Books to loan to students 5/5

The last in this sequence – but by no means the end of my bookshelf, from which many more are loaned (and usually returned, surprisingly) – is sadly no longer in print. At least, the listings I found are for old copies at extortionate prices. The Unnatural Nature of Science by Lewis Wolpert is not about any particular discipline, or trying to answer any questions kids might normally ask. Instead it’s about science itself, about how scientific hypotheses are formulated and approached. It’s easier going than some of the philosophy of science books I’ve flipped through, but gives some good explanations for the need to examine bias in methods, blinding and the use of controls as well as falsifiability.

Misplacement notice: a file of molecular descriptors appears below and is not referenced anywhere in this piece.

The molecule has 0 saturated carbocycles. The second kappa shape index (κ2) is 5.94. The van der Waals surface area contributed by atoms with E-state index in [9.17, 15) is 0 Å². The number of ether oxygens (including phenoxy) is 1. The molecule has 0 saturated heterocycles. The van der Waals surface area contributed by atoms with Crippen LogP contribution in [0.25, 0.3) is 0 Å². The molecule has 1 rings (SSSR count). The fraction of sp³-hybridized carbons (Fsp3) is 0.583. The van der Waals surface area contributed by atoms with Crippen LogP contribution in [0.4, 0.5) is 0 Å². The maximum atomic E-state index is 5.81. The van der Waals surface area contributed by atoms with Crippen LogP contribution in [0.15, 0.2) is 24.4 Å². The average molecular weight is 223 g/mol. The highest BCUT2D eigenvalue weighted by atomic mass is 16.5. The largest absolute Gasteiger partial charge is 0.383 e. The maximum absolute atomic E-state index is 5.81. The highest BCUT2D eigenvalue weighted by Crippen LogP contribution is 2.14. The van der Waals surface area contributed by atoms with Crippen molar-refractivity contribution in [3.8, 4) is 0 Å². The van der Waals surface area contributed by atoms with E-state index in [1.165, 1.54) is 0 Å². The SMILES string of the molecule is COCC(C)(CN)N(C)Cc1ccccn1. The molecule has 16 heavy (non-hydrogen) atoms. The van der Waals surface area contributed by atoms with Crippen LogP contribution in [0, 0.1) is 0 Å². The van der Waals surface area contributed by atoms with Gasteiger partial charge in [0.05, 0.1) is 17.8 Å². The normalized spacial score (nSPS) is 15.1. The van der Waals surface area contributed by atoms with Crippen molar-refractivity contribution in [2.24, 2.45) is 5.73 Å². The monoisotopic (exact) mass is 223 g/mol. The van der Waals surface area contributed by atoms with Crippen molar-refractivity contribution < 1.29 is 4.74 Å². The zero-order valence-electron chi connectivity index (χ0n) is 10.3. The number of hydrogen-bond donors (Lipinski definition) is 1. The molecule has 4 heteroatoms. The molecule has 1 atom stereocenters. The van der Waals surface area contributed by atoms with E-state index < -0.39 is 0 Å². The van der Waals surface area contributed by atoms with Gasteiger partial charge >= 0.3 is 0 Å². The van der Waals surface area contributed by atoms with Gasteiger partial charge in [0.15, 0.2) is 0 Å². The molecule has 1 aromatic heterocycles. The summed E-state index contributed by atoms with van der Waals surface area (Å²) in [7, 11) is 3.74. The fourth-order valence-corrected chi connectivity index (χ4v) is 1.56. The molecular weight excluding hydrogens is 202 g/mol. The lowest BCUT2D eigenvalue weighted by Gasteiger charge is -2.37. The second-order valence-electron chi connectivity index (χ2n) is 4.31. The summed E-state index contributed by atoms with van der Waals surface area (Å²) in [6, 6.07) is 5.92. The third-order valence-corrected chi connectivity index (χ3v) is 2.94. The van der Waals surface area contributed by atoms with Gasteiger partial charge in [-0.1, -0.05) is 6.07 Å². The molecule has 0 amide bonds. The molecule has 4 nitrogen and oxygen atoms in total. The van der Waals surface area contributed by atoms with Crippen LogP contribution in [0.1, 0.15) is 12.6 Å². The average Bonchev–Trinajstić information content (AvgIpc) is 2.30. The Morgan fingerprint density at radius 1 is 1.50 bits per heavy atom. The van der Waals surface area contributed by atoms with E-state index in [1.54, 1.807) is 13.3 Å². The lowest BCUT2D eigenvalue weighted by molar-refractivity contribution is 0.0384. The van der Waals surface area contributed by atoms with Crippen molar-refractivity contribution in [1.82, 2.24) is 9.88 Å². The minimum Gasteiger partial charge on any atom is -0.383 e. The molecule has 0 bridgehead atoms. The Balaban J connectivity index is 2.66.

This is certainly one of the more challenging books I’d loan out. I have others that are at a fairly high level, for example in evolutionary biology or physics, but they’re not ones I’d loan except to real enthusiasts. This week I’ve tried to focus on those that might be more appropriate for kids up to age 16. A later sequence will look at fiction books for reluctant readers, as I seem to have spent the last few years trying desperately to get my form to read. The ironic thing is that I’d commit murder for a chance to read more often and they act like I’m asking them to submit to the Spanish Inquisition…

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